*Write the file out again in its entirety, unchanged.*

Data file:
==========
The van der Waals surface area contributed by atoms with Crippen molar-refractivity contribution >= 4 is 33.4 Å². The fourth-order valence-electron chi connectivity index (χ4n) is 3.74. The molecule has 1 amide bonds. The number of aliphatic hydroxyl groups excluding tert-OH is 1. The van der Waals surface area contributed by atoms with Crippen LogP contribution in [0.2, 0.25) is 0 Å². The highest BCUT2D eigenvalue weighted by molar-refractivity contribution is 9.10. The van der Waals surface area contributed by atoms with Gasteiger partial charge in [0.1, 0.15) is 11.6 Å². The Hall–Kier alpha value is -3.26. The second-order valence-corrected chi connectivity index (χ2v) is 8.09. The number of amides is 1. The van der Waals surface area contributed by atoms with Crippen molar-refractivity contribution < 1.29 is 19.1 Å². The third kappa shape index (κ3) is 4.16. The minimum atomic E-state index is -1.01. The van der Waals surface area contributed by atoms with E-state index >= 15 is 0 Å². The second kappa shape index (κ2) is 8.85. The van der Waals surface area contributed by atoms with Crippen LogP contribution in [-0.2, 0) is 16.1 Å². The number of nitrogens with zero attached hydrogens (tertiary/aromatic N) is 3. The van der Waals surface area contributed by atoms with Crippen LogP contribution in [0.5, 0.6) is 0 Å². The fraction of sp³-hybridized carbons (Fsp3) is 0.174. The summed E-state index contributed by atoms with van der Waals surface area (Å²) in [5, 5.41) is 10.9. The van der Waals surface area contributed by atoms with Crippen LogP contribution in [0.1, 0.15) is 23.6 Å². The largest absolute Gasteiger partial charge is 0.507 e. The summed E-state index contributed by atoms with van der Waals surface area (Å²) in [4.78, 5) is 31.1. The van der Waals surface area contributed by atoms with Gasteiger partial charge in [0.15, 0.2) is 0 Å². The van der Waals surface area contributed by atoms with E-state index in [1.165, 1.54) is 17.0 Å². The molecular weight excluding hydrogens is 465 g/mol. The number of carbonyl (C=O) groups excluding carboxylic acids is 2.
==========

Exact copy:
The van der Waals surface area contributed by atoms with Crippen molar-refractivity contribution >= 4 is 33.4 Å². The fourth-order valence-electron chi connectivity index (χ4n) is 3.74. The molecule has 1 amide bonds. The number of aliphatic hydroxyl groups excluding tert-OH is 1. The van der Waals surface area contributed by atoms with Crippen LogP contribution in [0.2, 0.25) is 0 Å². The highest BCUT2D eigenvalue weighted by molar-refractivity contribution is 9.10. The van der Waals surface area contributed by atoms with Gasteiger partial charge in [0.1, 0.15) is 11.6 Å². The Hall–Kier alpha value is -3.26. The second-order valence-corrected chi connectivity index (χ2v) is 8.09. The number of amides is 1. The van der Waals surface area contributed by atoms with Crippen molar-refractivity contribution < 1.29 is 19.1 Å². The third kappa shape index (κ3) is 4.16. The minimum atomic E-state index is -1.01. The van der Waals surface area contributed by atoms with E-state index >= 15 is 0 Å². The second kappa shape index (κ2) is 8.85. The van der Waals surface area contributed by atoms with Crippen LogP contribution in [-0.2, 0) is 16.1 Å². The number of nitrogens with zero attached hydrogens (tertiary/aromatic N) is 3. The van der Waals surface area contributed by atoms with Crippen LogP contribution in [0.5, 0.6) is 0 Å². The fraction of sp³-hybridized carbons (Fsp3) is 0.174. The summed E-state index contributed by atoms with van der Waals surface area (Å²) in [5, 5.41) is 10.9. The van der Waals surface area contributed by atoms with Crippen LogP contribution in [0.1, 0.15) is 23.6 Å². The largest absolute Gasteiger partial charge is 0.507 e. The summed E-state index contributed by atoms with van der Waals surface area (Å²) in [4.78, 5) is 31.1. The van der Waals surface area contributed by atoms with Gasteiger partial charge in [0.15, 0.2) is 0 Å². The van der Waals surface area contributed by atoms with E-state index in [1.165, 1.54) is 17.0 Å². The molecular weight excluding hydrogens is 465 g/mol. The number of carbonyl (C=O) groups excluding carboxylic acids is 2.